From: jeff davis (firstname.lastname@example.org)
Date: Sun Feb 17 2002 - 13:11:58 MST
--- "Robert J. Bradbury" <email@example.com> wrote:
> As many I'm sure know, I've devoted a lot of time to
> considering what
> our hazard function(s) really are and how one might
> push them lower.
> For example, the general trend in the U.S. accident
> rates, if continued
> for this century, pushes expected longevity from
> ~2000 to ~6000 years.
> But getting it to tens of thousands of years as was
> mentioned in the Spike
> seems *really* difficult.
A quick thought.
Below is a list of the top ten causes of accidental
death. Now ask yourself how many of these can be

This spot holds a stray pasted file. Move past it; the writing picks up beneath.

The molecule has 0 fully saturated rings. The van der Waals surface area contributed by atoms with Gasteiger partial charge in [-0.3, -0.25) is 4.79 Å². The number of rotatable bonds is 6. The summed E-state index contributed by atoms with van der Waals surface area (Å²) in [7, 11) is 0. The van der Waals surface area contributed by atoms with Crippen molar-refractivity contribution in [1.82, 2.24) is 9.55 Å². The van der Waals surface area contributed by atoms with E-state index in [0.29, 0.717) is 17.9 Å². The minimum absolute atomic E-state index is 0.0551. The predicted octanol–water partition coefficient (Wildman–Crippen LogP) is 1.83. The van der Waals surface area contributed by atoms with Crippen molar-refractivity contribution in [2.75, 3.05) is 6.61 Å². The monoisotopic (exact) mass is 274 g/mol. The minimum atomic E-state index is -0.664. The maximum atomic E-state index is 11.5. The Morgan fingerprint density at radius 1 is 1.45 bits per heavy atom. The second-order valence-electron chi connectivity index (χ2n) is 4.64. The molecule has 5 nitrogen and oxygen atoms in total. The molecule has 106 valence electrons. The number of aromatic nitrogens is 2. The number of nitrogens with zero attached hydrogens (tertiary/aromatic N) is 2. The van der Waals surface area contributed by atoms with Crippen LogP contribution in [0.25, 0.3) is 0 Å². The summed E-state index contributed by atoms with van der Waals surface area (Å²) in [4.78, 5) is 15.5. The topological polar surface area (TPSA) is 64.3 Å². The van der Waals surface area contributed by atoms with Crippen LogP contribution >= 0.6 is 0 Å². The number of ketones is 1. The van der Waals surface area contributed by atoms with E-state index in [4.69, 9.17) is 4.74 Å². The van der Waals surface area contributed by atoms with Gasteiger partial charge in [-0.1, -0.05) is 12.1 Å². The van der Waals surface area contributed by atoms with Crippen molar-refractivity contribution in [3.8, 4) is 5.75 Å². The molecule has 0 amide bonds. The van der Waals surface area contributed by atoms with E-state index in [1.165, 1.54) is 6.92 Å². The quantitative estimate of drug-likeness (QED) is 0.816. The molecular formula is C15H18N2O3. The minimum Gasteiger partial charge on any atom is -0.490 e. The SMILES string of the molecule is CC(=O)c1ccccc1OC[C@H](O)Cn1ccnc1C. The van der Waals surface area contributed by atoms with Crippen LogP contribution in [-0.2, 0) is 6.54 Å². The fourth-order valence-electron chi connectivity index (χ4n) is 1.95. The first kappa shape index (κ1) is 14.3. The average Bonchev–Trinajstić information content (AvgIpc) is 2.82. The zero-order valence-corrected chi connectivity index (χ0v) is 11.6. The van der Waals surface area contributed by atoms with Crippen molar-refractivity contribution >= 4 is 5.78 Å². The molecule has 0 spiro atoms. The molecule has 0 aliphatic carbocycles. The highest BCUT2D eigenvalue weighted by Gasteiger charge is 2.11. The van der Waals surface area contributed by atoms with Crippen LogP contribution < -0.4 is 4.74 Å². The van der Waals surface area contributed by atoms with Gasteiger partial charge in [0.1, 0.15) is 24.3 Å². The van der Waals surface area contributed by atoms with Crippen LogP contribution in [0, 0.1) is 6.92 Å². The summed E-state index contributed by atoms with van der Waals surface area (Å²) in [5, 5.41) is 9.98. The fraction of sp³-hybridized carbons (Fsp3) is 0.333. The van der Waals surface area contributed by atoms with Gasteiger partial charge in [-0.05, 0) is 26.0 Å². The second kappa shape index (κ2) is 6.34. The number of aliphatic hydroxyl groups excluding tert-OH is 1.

eliminated by technological means? Specifically,
ubiquitous smart surveillance, ubiquitous smart
objects, and ubiquitous communication and cooperation
between/among these, seem to substantially reduce
(eliminate?) these problems. Accidental death is
almost entirely the result of "operator error" ie
human screwup. With "AI Bodyguard" (TM) watching over
you to keep you safe, what other risks remain than
deliberate human violence and sudden unanticipated
1. Motor vehicle crashes Deaths per year: 43,200
2. Falls Deaths per year: 14,900
3. Poisoning by solids and liquids D/year: 8,600
4. Drowning Deaths per year: 4,000
5. Fires and burns Deaths per year: 3,700
6. Suffocation Deaths per year: 3,300
7. Firearms Deaths per year: 1,500
8. Poisoning by gases Deaths per year: 700
9. Medical & Surgical Complications and Misadventures
Deaths per year: 500
10. Machinery Deaths per year: 350
Best, Jeff Davis
"Everything's hard till you know how to do it."
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